Regarding the tiff between the Senate and the KSSK radio jocks (Star-Bulletin, May 8
): If members of the general public do not like what they hear, they will vote with the channel setting on theirs radios. This little dial is the life force of commercial radio. Free speech includes misguided thought; senators should have thick enough skin to deal with the public.
Both sides should be able to handle this situation as pau, move on and let the public decide who they get their information from.
What was the motive behind his questions?
I'm surprised by Larry Price's racist comments
. He already knew the color of Sen. Gary Hooser's eyes and where he was born, yet he wanted to make it known to the listeners that he was making a point of this blue-eyed "haole" who has lived in Hawaii for 37 years. But Price's point doesn't make sense.
The blue-eyed senator is in the legislative minority, culturally. If Price, as reported, was trying to make a point that our legislators did a lousy job this year, perhaps he should have addressed this issue with a senator who is culturally in the majority.
To apologize to "anyone offended" is a cop-out and not an apology at all.
Let's stop making "us vs. them" out of issues and work together constructively for the best Hawaii we can be.
Remarks being blown out of proportion
I had the pleasure of doing the stock market reports for KSSK for more than five years and had numerous opportunities to speak with Larry Price
. As a blond-haired, blue-eyed transplant from the mainland (19 years now), I never once had the impression that Price had any racist thoughts ever. He is someone you could talk to and get very insightful views from.
I think this issue has been blown way out of proportion and agree with Mike Perry's view that the apology was unnecessary when looking at the context of the entire interview.
A person is much more than his skin covering
It is clear that Larry Price
is unaware of the meaning of "aloha." The word "aloha" means "I see the spirit within you." What this means is that a person is seen for who he/she really is, which is the spark of God, the spirit soul. Seeing a person thusly means you transcend the covering and relate directly to the essence of the person. In other words, the body is merely a covering over the person residing in the body. The body can be Caucasian or Hawaiian or Oriental or male or female or white, black or brown, but this is not who that person is. Only someone who has embraced the true meaning of "aloha" can understand this.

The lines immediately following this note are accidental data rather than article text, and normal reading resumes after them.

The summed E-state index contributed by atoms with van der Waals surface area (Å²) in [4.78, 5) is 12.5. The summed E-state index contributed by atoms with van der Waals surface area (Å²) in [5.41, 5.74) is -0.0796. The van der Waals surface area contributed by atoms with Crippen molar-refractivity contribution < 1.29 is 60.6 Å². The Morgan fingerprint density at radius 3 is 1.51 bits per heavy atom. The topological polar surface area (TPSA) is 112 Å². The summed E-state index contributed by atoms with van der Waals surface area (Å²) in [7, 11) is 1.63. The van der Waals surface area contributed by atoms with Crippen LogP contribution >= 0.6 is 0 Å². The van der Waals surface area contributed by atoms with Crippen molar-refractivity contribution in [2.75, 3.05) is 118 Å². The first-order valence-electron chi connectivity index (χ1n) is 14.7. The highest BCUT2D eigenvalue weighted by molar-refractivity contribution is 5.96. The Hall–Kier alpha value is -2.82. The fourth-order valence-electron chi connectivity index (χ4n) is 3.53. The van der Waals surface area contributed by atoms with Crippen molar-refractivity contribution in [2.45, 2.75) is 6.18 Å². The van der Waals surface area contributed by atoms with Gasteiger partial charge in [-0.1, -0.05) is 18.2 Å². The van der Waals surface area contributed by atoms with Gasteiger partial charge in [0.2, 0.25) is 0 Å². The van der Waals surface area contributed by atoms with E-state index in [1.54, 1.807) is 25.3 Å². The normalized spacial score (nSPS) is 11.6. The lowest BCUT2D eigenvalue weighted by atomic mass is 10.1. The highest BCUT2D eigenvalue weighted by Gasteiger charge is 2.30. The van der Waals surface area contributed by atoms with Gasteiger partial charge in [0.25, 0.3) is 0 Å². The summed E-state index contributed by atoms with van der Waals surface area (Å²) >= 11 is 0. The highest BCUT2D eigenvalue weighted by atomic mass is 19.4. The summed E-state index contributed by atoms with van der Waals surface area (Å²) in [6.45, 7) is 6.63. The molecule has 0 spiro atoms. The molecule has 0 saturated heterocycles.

It is sad that a person who was born and raised here can be so bigoted, and even sadder that a "haole" like me can see this more clearly than a native son.
"Health Talk" moderator
It's just business as usual on talk radio
Gerald Sato of the University of Hawaii says that "remarks similar to Price's do not belong on public airwaves because they stop productive dialogue" Star-Bulletin, May 8
). This is an idealistic sentiment certainly not supported by the facts.
The most highly rated talk radio broadcasters spew a cancer of intolerance on a daily if not hourly basis. Rush Limbaugh mocks Illinois Sen. Barack Obama as "the magic negro," Sean Hannity attacks all liberals and says Hillary Clinton is evil, Michael Savage denigrates all gays and most immigrants, and Glenn Beck insults everyone who disagrees with him.
This KSSK incident is not racist, it is not hypocrisy and it is certainly not the most serious attack on a politician. While I would never suggest Perry & Larry even approach the intolerance of these syndicated talk shows, I do believe their show has become far more aggressive and opinionated in recent years. What used to be funny, entertaining and a community service with "the posse" has become a forum for "we right, you wrong."
Civil discussions are becoming rarer and rarer. Or maybe they are simply not that entertaining. It takes time and effort to read both sides of an issue and even more skill to be able to listen to an opposing view. Talk radio promotes intolerance.
Put the 'Katoosh' on radio bigotry
We see in the recent commentary by Larry "Katoosh" Price
yet another example of the institutionalized racism that is systemic in Hawaii.
In addition to Price's ignorant assertion that whites cannot be local, he infers that a white not born in Hawaii cannot be trusted to represent the people -- even though those same people in Kauai and Niihau chose Sen. Gary Hooser by voting for him. I wish Price were only speaking for himself, but alas I'm afraid he is not. KSSK ought to put the "Katoosh" to Larry lest they appear to have him speak for them.
Formerly of Honolulu
San Jose, Calif.